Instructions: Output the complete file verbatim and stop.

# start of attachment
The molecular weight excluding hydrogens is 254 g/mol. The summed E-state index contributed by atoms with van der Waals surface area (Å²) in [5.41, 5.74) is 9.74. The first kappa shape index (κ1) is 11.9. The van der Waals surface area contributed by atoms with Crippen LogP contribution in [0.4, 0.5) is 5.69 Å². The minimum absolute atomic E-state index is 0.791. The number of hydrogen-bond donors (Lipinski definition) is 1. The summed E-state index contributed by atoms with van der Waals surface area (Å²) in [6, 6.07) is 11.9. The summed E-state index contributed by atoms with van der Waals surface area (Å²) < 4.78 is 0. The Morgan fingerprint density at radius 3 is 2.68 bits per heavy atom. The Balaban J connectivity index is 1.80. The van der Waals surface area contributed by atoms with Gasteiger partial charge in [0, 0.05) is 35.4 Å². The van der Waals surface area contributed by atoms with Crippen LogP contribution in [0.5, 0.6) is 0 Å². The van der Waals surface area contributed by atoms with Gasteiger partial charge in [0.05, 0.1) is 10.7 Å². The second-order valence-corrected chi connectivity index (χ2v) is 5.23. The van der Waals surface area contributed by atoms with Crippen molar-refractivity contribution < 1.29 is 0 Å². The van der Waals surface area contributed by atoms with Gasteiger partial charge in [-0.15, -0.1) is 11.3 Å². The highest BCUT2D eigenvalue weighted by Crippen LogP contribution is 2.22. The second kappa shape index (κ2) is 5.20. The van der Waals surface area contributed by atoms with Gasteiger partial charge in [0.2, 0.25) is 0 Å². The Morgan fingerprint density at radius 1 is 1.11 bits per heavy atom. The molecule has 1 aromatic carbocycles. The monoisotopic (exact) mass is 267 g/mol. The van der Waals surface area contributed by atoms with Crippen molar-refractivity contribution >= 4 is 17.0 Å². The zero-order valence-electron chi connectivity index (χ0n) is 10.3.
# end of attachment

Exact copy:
The molecular weight excluding hydrogens is 254 g/mol. The summed E-state index contributed by atoms with van der Waals surface area (Å²) in [5.41, 5.74) is 9.74. The first kappa shape index (κ1) is 11.9. The van der Waals surface area contributed by atoms with Crippen LogP contribution in [0.4, 0.5) is 5.69 Å². The minimum absolute atomic E-state index is 0.791. The number of hydrogen-bond donors (Lipinski definition) is 1. The summed E-state index contributed by atoms with van der Waals surface area (Å²) in [6, 6.07) is 11.9. The summed E-state index contributed by atoms with van der Waals surface area (Å²) < 4.78 is 0. The Morgan fingerprint density at radius 3 is 2.68 bits per heavy atom. The Balaban J connectivity index is 1.80. The van der Waals surface area contributed by atoms with Gasteiger partial charge in [0, 0.05) is 35.4 Å². The van der Waals surface area contributed by atoms with Crippen LogP contribution in [0.5, 0.6) is 0 Å². The van der Waals surface area contributed by atoms with Gasteiger partial charge in [0.05, 0.1) is 10.7 Å². The second-order valence-corrected chi connectivity index (χ2v) is 5.23. The van der Waals surface area contributed by atoms with Crippen molar-refractivity contribution < 1.29 is 0 Å². The van der Waals surface area contributed by atoms with Gasteiger partial charge in [-0.15, -0.1) is 11.3 Å². The highest BCUT2D eigenvalue weighted by Crippen LogP contribution is 2.22. The second kappa shape index (κ2) is 5.20. The van der Waals surface area contributed by atoms with Gasteiger partial charge in [0.2, 0.25) is 0 Å². The Morgan fingerprint density at radius 1 is 1.11 bits per heavy atom. The molecule has 1 aromatic carbocycles. The monoisotopic (exact) mass is 267 g/mol. The van der Waals surface area contributed by atoms with Crippen molar-refractivity contribution >= 4 is 17.0 Å². The zero-order valence-electron chi connectivity index (χ0n) is 10.3.